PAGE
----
Like last time, the downturn seemed to come with lightning speed. But this time, we are far better prepared, with state reserves of about $2.3 billion.
The length of any recession is uncertain, and a war in which American civilians are threatened only adds to the uncertainty. For that reason, we would be wise to follow the Massachusetts Taxpayers Foundation's advice and tap no more than $550 million of the reserves this year.
That leaves an $850 million deficit. Keeping the tax rate at 5.6 percent would have filled $200 million of the gap, but eliminated the stimulus a rate cut will provide.
A few episodes from the recent spendthrift years demonstrate just how much fat is in the current budget. While each example doesn't necessarily correlate to a cut that could be made today, they are nonetheless instructive.
In 1999, the Federal Transit Administration ordered the MBTA to put the operation of its commuter rail out to bid. The T split the service into four parts to maximize competition. The first and smallest contract, for train cleaning and maintenance, was awarded to Bay State Transit Services, whose bid for the five-year contract was $116 million less than that of Amtrak, the incumbent contractor. Despite the savings, the T was forced to bow to political pressure and continue contracting with Amtrak.
Had all four parts of the service been opened to competition, the five-year savings could have reached $750 million. The contract will be up for renewal again next year.
Two years earlier, the T attempted to contract out the operation of 40 percent of its bus routes, but the contract was scuttled by the state auditor under the provisions of Massachusetts' unique anti-privatization law. A 1998 Pioneer Institute study found that if not for the law, the taxpayers could have saved up to $86 million over five years.
The need to repeal or amend the so-called Pacheco Law, which gives state employees a virtual monopoly over every function they now perform, was a recurring theme at the MassINC forum.
Massachusetts spends $3 billion each year on public construction projects. In 1999, Pioneer found that the state could save $150 million simply by changing an archaic law that requires agencies to award contracts to subcontractors in specified areas before a general contractor is picked.
The tax and spend policies of the late '80s left Massachusetts in a [bind] with its credit rating hovering just above junk-bond status a decade ago.
The Weld administration opted to cut spending and resisted raising taxes further (even working to repeal some already passed but not implemented taxes), thus restoring fiscal health. An unprecedented triple upgrade in the state's bond rating in 1992 led to unprecedented prosperity the rest of the decade.
Every challenge brings with it new opportunity. Lawmakers should take the opportunity presented by the current budget woes to make decisions that were too easy to avoid during the good times.
Charles D. Chieppo directs the Shamie Center for Restructuring Government at Pioneer Institute, a Boston think-tank.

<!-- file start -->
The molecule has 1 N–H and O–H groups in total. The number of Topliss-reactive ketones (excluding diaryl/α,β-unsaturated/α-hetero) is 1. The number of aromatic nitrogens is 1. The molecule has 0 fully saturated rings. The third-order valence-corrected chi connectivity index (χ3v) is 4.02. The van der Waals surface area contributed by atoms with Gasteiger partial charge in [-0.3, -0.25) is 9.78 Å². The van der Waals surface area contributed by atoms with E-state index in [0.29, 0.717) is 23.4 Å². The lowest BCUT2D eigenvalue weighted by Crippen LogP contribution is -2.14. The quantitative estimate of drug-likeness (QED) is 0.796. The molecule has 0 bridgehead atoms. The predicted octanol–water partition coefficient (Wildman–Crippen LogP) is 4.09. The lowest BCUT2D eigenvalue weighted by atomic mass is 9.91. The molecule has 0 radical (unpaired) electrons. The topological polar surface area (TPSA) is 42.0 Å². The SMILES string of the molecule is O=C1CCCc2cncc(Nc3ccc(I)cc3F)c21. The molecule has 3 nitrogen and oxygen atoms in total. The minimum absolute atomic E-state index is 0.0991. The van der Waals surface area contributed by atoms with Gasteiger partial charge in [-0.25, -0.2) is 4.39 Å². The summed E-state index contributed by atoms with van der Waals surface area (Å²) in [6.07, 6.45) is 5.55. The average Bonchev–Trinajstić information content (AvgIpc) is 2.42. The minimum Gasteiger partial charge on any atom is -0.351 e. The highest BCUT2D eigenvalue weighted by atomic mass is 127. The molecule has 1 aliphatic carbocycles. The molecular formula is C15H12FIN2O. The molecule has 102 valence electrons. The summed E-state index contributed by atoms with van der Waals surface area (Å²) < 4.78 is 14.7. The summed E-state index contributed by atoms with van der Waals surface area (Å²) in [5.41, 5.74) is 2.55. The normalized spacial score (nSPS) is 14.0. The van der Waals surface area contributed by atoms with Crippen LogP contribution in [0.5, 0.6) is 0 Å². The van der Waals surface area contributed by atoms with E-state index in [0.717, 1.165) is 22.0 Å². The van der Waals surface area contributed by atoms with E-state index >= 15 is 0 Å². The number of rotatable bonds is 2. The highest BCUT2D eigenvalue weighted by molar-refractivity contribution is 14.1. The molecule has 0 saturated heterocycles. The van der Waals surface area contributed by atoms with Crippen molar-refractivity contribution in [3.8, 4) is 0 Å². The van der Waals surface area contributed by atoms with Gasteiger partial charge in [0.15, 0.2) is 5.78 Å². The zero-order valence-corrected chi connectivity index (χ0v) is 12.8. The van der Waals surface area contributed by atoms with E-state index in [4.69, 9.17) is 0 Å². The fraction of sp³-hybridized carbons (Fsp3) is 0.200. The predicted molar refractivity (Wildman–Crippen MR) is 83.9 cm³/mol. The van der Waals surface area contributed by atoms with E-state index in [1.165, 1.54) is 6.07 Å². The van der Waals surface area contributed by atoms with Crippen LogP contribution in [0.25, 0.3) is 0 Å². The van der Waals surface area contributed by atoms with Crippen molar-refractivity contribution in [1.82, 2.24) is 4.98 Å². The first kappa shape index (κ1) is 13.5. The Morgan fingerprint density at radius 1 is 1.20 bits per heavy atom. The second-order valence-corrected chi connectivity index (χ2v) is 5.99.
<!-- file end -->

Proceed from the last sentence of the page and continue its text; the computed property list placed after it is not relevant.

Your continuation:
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The Boston Herald
Monday, November 19, 2001
A Boston Herald editorial
The budget deadline
The devil, as they say, is in the details. And House and Senate budget negotiators spent the weekend attempting to wrestle those to the ground.
The "conceptual" budget announced late last week put aside such contentious issues as the future of the Clean Elections Law and its funding. Now like it or not, the voters of this state passed the law and the Legislature has an obligation to fund it.
With all the budget trimming required on Beacon Hill these days, spending money on political campaigns likely wouldn't top anyone's list of priority causes. But that train left the station last November when voters decided otherwise -- just as they decided to cut back the income tax rate to 5 percent.
Most of all this week it is important to simply get a budget -- just as the legislatures of 49 other states have already been able to do.
Speaker Tom Finneran notified House members late last week that this budget was likely not even the most difficult one they might face, that the lean times might not get better any time soon.
"We cannot spend more than we take in," Finneran wrote.
Wise counsel that.
The drum beat from advocates for all kinds of special interests has been steady and intense. Civilization as we know it will end if the Legislature cuts funds for ... whatever.
But it cannot drown out the wisdom of Finneran's basic premise nor the deadline that looms.
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The Boston Globe
Monday, November 19, 2001
Legislative leaders plan to finalize the long-overdue state budget today and tomorrow, working out the painful details of $650 million in cuts to higher education, the judiciary, human services, and health care, lawmakers said yesterday.
The 2002 budget, which Senate President Thomas Birmingham called "grim," also spares local aid and draws heavily on a $750 million infusion of cash from the rainy day fund, last year's surplus, and the legal settlement with tobacco companies to close a $1.4 billion deficit caused by falling revenues.
"Most of the decisions are already made," said Senator Mark Montigny, chairman of the Ways and Means Committee. "And these are some of the most painful decisions I have ever had to make. It's ugly."
What remains to be done, the New Bedford Democrat said, is to analyze "thousands" of line-item cuts and make sure the figures balance before the document can be printed. The budget, 141 days overdue, is expected to be finalized by midnight tomorrow, with the House and Senate voting on Wednesday, the last day of this year's legislative session.
Officials with the administration of Acting Governor Jane Swift, meanwhile, outlined the details of their latest budget plan, which would cut $50 million more in spending than the legislative version and draw less on the state's cash reserves.